WFP And Government Lead Drive For Improved Nutrition In Indonesia
KUPANG, NUSA TENGGARA TIMUR (NTT) – The United Nations World Food Programme (WFP) and the government of Indonesia today concluded a two-day conference in Kupang designed to spearhead the drive for improved nutrition across the country.
The conference brought together national, provincial and district officials, the private sector, local communities, and NGOs and UN agencies specialised in nutrition. Discussions focused on the critical window of opportunity in the first 1,000 days of a child’s life – between the start of pregnancy and a child’s second birthday – when proper nutrition is essential for optimal physical and intellectual development.
“Access to a nutritious and age-appropriate diet for under-twos and their mothers is of vital importance – especially in parts of the country where under-nutrition is recognised as a problem,” said WFP Indonesia Country Director Coco Ushiyama. “This will only be a reality when a wide range of public and private sector partners come together with a shared vision.”
Two key recent studies helped lead discussions. The Minimum Cost of a Nutritious Diet study is a joint effort of WFP, the Ministry of Health, the NTT provincial government and academia. It analyses the minimum cost of a diet that meets nutritional requirements in NTT, and East and Central Java, taking into account food availability, food prices, and its nutrient content. The study can be used to estimate the proportion of households that can or cannot afford an adequately nutritious diet in a particular area.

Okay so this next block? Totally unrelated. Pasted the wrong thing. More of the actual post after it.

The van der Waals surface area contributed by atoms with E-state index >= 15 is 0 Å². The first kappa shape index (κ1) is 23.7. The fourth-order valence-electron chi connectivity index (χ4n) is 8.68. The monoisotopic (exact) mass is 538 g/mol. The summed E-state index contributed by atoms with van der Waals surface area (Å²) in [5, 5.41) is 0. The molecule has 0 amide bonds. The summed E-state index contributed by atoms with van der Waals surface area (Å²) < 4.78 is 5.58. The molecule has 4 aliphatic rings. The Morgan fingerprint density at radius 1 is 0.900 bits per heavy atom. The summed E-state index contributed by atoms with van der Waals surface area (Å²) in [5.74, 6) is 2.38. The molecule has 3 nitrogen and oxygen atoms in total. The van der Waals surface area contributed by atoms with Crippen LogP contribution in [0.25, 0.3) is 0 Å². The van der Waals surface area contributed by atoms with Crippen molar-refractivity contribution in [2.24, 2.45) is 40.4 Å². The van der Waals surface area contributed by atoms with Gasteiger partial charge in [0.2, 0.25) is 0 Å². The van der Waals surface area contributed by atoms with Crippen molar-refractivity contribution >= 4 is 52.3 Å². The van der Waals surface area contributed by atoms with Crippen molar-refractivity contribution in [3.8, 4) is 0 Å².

A second study – Behaviour Change Communication in TTS District – identified the main obstacles to appropriate feeding practices amongst pregnant and nursing mothers, and the nutrition challenges faced by under-twos and school children. These include limited knowledge of how to prepare a nutritious diet, as well as traditional beliefs and taboos around food consumption and child care practices.
“Improved nutrition in NTT – and especially in TTS district – must go beyond nutrition education, the promotion of exclusive breastfeeding, nutrition supplements and feeding programmes,” said Professor Hamam Hadi, Chairman of the Alma Ata Centre for Healthy Life and Food (ACHEAF). “We must also balance these initiatives with broader poverty reduction programmes, better provision of clean water and improved living conditions generally.”
In 2010, Indonesia was on track to halving the number of children who are underweight, a key nutrition-related target of the first Millennium Development Goal. However, 36 percent of children under-five in the country are stunted, or too short for their age. In some provinces such as NTT, as many as six in ten children is stunted.
Stunting has long-term implications for cognitive development, educational attainment and adult productivity, and children affected have a greater risk of suffering from non-communicable diseases being overweight in later adult life.
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